Google lawsuit has implications for CEOs

2 Jul 2007

A lawsuit being taken by a London businessman against Google would mean the search giant could be held liable for the content of its 11.5 billion web pages.

It also carries implications for CEOs around the world who fail to prevent libellous information from being posted on company websites or elsewhere.

On Friday it emerged that London businessman Brian Retkin, managing director of domain name registrar dotworlds, is suing Google in a landmark legal action for defamation after the search engine directed users to web pages making damaging and groundless allegations about his business methods.

Internet experts warned that if the action was successful it would mean that Google could be held liable for the content of 11.5 billion web pages.

The businessman alleges the search engine directed users to web pages that he claims contained deeply offensive and commercially damaging material about his business.

In one posting on an internet discussion forum Retkin was wrongly accused of cashing in on the 9/11 attacks on the US by offering the free registration of domain names that took advantage of patriotic fervour in the US around that time.

In other anonymous postings Retkin is groundlessly accused of conducting a fraudulent business.

Chris Palmer, a principal consultant for EMEA (Europe, Middle East and Africa) with Computer Associates (CA), believes that if the lawsuit is successful it will cause shockwaves through the information industry, not just in terms of internet service providers, search engines and forums but also in the corporate world.

“This goes way beyond SOX legislation which is focused on the flow of information within an organisation and means businesses will have to become much more aware and responsible for the flow of information beyond its boundaries.

“If libellous comments or documents leave an organisation then the company as well as the facilitator of that information flow becomes liable and this should be a big concern for organisations. It dramatically raises the importance of information governance technology and security measures around how information, whether digital or physical, can be disseminated and to whom.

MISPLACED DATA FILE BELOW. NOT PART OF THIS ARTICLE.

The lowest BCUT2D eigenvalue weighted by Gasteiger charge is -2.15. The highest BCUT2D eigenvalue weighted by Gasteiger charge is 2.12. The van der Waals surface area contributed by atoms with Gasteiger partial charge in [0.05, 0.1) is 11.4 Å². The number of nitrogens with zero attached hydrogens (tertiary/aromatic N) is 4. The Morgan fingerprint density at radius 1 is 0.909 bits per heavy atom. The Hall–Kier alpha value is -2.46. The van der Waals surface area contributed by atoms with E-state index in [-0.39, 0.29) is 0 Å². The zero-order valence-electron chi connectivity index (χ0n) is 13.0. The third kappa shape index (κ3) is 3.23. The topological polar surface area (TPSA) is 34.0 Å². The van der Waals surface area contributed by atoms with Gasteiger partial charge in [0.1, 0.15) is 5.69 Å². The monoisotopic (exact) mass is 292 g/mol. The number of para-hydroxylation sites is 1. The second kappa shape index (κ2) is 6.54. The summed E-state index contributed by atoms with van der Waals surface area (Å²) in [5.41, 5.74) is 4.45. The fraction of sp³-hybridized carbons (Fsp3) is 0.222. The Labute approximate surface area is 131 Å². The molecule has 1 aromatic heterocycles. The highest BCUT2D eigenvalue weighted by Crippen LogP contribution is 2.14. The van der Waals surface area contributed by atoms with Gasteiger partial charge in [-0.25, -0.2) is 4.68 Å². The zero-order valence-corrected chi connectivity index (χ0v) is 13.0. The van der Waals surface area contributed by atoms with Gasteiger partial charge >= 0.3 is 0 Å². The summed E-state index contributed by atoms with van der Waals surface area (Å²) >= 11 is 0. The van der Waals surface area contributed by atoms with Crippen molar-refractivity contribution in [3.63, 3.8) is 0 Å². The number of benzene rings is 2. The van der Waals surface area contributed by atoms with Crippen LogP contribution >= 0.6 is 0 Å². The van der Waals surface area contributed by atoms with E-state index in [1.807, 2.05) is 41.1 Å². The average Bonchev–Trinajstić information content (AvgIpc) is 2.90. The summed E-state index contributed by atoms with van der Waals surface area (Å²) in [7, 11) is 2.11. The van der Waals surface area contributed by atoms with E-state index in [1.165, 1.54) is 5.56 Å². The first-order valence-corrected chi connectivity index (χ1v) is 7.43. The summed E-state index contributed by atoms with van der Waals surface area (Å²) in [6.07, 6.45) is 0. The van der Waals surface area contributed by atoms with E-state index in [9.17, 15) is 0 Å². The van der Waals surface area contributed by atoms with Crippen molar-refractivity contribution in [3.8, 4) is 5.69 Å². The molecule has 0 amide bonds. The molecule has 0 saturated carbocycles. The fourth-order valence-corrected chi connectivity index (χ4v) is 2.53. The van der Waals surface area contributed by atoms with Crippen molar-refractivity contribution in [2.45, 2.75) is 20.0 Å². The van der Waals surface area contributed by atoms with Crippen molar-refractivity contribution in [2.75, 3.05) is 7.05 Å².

“It also raises the issue of information posted on the company website and links through to other sites. If you have a link to another site which is deemed libellous, then you are as liable as they are. In short, the approach to information management needs a much higher level of importance and scrutiny,” Palmer said.

Palmer said that Google’s “keep everything, forever” model, without knowing the value or consequences of that information, is exposing the search giant to increased risk of litigation.

“A lot of CEOs in the commercial world are probably reading this news with a great deal of anxiety. They’ll be concerned that they have a huge amount of information they don’t know about which could be particularly damaging from a regulatory, compliance or litigation standpoint and is costing them a fortune to store as well.”

To avoid such issues arising Palmer said organisations need to know what information they have across the whole enterprise, irrespective of format or media, and manage it properly according to its value to the business

“[They need to] have the confidence to be able to delete information that has no value or whose value has expired, not just through ‘old age’ but because the event to which it relates has expired in legal terms,” Palmer added.

By John Kennedy